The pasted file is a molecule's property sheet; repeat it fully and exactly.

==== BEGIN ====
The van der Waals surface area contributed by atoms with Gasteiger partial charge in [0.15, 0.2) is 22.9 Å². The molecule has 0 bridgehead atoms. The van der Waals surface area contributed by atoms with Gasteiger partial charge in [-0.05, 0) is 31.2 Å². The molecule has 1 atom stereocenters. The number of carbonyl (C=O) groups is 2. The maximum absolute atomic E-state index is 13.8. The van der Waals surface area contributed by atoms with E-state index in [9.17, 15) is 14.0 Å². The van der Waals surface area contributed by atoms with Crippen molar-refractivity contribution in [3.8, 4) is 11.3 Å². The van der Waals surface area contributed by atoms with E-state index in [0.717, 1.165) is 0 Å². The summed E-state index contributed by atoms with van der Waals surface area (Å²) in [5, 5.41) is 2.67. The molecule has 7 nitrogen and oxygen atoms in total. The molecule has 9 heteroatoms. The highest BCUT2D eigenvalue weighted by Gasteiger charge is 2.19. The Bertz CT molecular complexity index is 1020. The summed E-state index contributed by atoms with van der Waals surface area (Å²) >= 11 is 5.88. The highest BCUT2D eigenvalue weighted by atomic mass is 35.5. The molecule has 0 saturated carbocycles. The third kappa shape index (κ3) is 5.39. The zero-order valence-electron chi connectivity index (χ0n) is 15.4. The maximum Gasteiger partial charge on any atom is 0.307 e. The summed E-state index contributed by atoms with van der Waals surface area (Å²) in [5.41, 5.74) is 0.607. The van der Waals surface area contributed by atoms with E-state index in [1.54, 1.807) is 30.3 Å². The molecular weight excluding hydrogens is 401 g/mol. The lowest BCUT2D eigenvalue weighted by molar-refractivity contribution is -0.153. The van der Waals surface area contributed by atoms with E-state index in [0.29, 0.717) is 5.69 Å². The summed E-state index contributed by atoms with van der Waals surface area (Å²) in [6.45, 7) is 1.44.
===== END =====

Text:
The van der Waals surface area contributed by atoms with Gasteiger partial charge in [0.15, 0.2) is 22.9 Å². The molecule has 0 bridgehead atoms. The van der Waals surface area contributed by atoms with Gasteiger partial charge in [-0.05, 0) is 31.2 Å². The molecule has 1 atom stereocenters. The number of carbonyl (C=O) groups is 2. The maximum absolute atomic E-state index is 13.8. The van der Waals surface area contributed by atoms with E-state index in [9.17, 15) is 14.0 Å². The van der Waals surface area contributed by atoms with Crippen molar-refractivity contribution in [3.8, 4) is 11.3 Å². The van der Waals surface area contributed by atoms with E-state index in [0.717, 1.165) is 0 Å². The summed E-state index contributed by atoms with van der Waals surface area (Å²) in [5, 5.41) is 2.67. The molecule has 7 nitrogen and oxygen atoms in total. The molecule has 9 heteroatoms. The highest BCUT2D eigenvalue weighted by Gasteiger charge is 2.19. The Bertz CT molecular complexity index is 1020. The summed E-state index contributed by atoms with van der Waals surface area (Å²) >= 11 is 5.88. The highest BCUT2D eigenvalue weighted by atomic mass is 35.5. The molecule has 0 saturated carbocycles. The third kappa shape index (κ3) is 5.39. The zero-order valence-electron chi connectivity index (χ0n) is 15.4. The maximum Gasteiger partial charge on any atom is 0.307 e. The summed E-state index contributed by atoms with van der Waals surface area (Å²) in [5.41, 5.74) is 0.607. The van der Waals surface area contributed by atoms with E-state index in [1.54, 1.807) is 30.3 Å². The molecular weight excluding hydrogens is 401 g/mol. The lowest BCUT2D eigenvalue weighted by molar-refractivity contribution is -0.153. The van der Waals surface area contributed by atoms with E-state index in [0.29, 0.717) is 5.69 Å². The summed E-state index contributed by atoms with van der Waals surface area (Å²) in [6.45, 7) is 1.44.